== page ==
Fortunately, Doidge offers us an answer.

“The paintings were not there because Jordan had any totalitarian sympathies, but because he wanted to remind himself of something he knew he and everyone else would rather forget: that over a hundred million people were murdered in the name of utopia,” Doidge writes.

It’s easy to forget that people like Lenin, Stalin, Hitler, Pol Pot and Mao were not actually monsters. They were simply people who did monstrous things in their quest to build utopias.

“Our policy was to provide an affluent life for the people,” Pol Pot once explained in a famous 1979 interview with The Guardian. “There were mistakes made in carrying it out.”

It was the great lie that bewitched so many in the 20th century—the idea that a more perfect world could be built through collectivism and coercion. And it was one that consumed many people, not just the devils of history.

“I have seen the future and it works,” the American investigative journalist Lincoln Steffens once observed after visiting Stalin’s Soviet Union.

It seems absurd to think anyone could possibly forget that a million people were murdered in the name of utopia—until you realize many of us have. The horrors of collective power seem mostly a distant memory, especially among intellectuals. There was a time when many intellectual giants—Aldous Huxely, George Orwell, and J.R.R. Tolkien, among them—saw concentrated government power as perhaps the greatest threat to humanity.

“It’s probable that all the world’s governments will be more or less completely totalitarian even before the harnessing of atomic energy; that they will be totalitarian during and after the harnessing seems almost certain,” Huxley observed not long after the conclusion of the Second World War. “Only a large-scale popular movement toward decentralization and self-help can arrest the present tendency toward statism.”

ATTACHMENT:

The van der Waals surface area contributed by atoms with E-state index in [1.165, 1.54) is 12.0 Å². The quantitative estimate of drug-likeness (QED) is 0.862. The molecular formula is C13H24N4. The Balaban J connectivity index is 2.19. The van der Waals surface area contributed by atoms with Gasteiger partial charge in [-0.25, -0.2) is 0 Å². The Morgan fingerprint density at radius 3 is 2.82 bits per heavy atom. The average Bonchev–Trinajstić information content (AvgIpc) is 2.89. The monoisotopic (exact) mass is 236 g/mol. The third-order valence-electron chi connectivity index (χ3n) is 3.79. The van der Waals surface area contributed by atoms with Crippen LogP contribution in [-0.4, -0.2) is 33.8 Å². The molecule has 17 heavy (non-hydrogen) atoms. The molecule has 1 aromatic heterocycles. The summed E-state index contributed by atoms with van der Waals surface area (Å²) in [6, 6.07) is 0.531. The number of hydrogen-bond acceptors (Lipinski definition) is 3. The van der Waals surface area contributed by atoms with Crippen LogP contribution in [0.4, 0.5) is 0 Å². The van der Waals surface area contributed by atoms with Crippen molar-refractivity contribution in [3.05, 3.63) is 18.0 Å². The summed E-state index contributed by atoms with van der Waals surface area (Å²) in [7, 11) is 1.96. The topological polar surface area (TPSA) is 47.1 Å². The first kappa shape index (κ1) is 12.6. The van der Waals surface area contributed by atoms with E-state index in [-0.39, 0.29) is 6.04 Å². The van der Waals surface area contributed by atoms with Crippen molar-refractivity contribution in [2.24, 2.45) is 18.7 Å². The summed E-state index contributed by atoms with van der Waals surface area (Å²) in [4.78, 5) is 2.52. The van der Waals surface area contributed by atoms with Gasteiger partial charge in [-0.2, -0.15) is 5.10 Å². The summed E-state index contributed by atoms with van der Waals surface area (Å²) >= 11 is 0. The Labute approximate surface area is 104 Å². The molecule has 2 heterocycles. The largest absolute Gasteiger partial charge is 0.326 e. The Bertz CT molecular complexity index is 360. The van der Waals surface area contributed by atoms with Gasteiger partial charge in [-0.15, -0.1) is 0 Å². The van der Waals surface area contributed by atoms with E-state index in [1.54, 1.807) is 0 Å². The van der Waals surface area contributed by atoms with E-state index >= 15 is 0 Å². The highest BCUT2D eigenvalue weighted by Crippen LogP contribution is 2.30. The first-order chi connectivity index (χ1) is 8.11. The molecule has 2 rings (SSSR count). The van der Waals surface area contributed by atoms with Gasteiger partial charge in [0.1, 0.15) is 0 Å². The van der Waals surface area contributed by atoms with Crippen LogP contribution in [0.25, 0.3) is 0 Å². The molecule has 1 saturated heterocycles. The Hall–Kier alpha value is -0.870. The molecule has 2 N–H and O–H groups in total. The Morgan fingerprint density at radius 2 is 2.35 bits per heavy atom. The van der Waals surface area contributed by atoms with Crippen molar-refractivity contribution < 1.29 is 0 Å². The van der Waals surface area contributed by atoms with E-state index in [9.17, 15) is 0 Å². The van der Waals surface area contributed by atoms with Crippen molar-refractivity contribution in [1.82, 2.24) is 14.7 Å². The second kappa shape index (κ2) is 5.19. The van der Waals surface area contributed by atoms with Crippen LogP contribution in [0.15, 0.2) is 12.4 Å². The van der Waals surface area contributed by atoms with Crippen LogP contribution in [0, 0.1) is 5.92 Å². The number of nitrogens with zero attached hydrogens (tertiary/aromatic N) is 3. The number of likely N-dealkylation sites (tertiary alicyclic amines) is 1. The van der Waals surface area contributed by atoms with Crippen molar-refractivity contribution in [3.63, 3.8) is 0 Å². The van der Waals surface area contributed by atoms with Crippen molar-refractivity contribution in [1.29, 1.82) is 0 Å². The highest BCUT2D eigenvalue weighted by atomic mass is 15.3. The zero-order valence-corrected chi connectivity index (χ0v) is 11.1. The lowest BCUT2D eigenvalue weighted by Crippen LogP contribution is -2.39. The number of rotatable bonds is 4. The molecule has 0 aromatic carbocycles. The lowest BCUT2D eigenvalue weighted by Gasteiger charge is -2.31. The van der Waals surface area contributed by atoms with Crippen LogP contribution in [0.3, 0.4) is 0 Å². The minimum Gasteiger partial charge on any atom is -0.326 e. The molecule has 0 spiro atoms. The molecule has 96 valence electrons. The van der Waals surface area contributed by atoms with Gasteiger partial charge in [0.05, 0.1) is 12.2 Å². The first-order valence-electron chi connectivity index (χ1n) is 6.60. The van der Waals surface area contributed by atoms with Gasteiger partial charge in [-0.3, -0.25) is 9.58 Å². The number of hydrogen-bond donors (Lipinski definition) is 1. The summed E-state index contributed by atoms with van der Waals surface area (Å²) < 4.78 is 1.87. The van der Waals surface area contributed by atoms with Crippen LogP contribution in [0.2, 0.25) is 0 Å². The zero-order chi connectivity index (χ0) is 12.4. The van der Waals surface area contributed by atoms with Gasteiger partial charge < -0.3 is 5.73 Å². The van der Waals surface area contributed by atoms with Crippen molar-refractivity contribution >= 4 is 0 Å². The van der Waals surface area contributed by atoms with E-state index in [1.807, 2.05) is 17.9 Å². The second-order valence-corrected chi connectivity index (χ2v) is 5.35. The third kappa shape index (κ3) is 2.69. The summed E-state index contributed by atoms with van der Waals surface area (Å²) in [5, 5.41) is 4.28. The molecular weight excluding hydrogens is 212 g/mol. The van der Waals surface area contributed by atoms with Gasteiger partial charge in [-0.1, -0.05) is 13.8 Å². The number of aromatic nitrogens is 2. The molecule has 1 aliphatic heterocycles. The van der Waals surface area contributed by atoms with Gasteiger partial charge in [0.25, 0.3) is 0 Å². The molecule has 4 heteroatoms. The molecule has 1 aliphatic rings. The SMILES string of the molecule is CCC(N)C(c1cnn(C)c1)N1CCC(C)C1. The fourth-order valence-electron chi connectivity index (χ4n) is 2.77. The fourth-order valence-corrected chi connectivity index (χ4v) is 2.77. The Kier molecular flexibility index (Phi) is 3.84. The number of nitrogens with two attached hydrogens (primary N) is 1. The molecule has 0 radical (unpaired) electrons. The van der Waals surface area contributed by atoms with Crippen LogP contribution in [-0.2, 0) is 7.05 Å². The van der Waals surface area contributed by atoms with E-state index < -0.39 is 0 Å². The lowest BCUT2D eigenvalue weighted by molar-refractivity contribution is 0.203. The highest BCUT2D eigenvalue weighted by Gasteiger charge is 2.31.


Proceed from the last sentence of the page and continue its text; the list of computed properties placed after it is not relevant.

Huxley was no crank. He was one of the most brilliant minds of the 20th century. But any intellectual offering such a warning today would likely be dismissed by fellow scholars as just that, a crank.

Many seem happy to forget the great lesson of the 20th century: that those who seek to create heaven on earth through coercion almost invariably create hell. (To paraphrase the French author and psychiatrist François Lelord.)

Jordan Peterson is determined to not forget.

And we’d all do well to remember that a healthy and prosperous society is built through peace, trade, and freedom—not government force.

Jon Miltimore
Jon Miltimore

Jonathan Miltimore is the Managing Editor of FEE.org. His writing/reporting has been the subject of articles in TIME magazine, The Wall Street Journal, CNN, Forbes, Fox News, and the Star Tribune.

Bylines: Newsweek, The Washington Times, MSN.com, The Washington Examiner, The Daily Caller, The Federalist, the Epoch Times. 

This article was originally published on FEE.org. Read the original article.